Linux admin fixes: Lack of documentation

This tip originally appeared on SearchEnterpriseLinux.com, a sister site of SearchSMB.com.

Lack of cohesive documentation is one of IT managers' most common complaints about Linux, says Peter Harrison, who canvassed many

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IT pros while writing The Linux Quick Fix Notebook, a new book from Prentice Hall PTR. In this quick-fix tip, Harrison offers advice that can help IT managers fill the Linux information gap. - Editor

IT managers and their staff tell me that they are under constant pressure to reduce costs, improve performance and deliver results quickly. They frequently don't have a lot of time to do a lot of research before embarking on projects. Additionally, there is frequently insufficient time to get adequate training so the Internet and books are heavily used resources.

The problem admins identified is that there are two broad categories of books and a mishmash of information on the Internet.

Encyclopedic Linux books focus too much on introductory topics such as Linux installation, user administration and file management while providing only light coverage of intermediate and advanced topics. Specialist texts often focus on a particular application to the exclusion of other related ones. The Internet has a wealth of information, but it is often highly detailed or vague. There are few one-stop Web sites that cover commonly-encountered Linux issues.

To counter these frustrations, IT personnel often jot down the solutions to their problems on scraps of paper, and if pressed, they will create internal documentation outlining the most commonly used processes within the organization. The former solution isn't scalable, and the latter one takes time to implement.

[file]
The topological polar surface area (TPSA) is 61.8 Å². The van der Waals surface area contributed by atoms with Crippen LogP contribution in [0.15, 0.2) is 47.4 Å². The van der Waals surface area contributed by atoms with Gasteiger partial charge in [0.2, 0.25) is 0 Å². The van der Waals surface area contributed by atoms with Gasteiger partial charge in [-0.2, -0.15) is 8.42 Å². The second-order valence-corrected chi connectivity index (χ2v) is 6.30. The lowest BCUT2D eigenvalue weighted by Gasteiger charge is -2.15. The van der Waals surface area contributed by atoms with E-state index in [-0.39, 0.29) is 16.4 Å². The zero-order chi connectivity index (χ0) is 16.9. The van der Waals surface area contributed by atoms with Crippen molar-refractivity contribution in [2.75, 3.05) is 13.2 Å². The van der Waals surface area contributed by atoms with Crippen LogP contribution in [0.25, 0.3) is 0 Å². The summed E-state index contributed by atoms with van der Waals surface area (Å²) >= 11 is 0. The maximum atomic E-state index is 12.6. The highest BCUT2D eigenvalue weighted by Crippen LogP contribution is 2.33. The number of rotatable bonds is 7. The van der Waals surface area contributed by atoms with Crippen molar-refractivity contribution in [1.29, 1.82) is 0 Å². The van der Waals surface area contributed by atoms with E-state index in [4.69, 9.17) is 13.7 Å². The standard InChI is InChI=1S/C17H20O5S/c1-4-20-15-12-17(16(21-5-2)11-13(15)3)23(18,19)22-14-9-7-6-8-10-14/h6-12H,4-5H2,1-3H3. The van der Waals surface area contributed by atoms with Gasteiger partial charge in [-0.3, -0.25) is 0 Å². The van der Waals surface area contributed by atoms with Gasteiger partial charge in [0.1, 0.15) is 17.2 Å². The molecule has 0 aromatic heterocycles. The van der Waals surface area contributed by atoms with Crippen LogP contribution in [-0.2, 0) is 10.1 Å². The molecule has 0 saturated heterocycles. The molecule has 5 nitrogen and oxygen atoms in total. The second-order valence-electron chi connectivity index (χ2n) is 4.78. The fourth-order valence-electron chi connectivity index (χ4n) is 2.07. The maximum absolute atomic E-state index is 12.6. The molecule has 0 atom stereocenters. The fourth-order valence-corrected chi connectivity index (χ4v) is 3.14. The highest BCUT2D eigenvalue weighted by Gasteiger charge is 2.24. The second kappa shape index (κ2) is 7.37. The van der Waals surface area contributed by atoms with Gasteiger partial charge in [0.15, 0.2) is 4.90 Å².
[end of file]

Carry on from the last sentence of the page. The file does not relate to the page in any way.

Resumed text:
Start your own documentation project

Issues related to documentation can be addressed by investing in a small library, staff training and the maintenance of an in-house documentation project that focuses on repetitive-company related processes.

When writing about on-the-job tasks, follow a few simple guidelines:

  • Get your IT staff most familiar with the topic to write the first draft of your documents.
  • Go over the documentation with them to make sure it is understandable and flows properly.
  • Have as much sample screen output, or screen shots as possible in text or graphical form.
  • If you have the luxury of a technical writer, hand it over to them for final polishing. The document should be economical with words. Bullet-point form is good.

Documentation is not fun, and it will be hard to get it done properly, but once done, it pays off handsomely. Good documentation…

  • helps to resolve problems quickly;
  • improves morale by spreading the knowledge around;
  • reduces the dependency on subject matter experts for the most trivial tasks; and
  • allows staff to expand their careers, as they won't be tied to supporting a legacy system about which only they have expertise.

Document storage is also an important factor to consider. Printed manuals may be appropriate in a formalized training environment, but electronic documents are frequently more practical to use. This is because of their smaller storage requirements and the ease with which they can be indexed and searched especially when they are accessed via a Web portal in a universally accepted format, such as HTML.

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This was first published in June 2005

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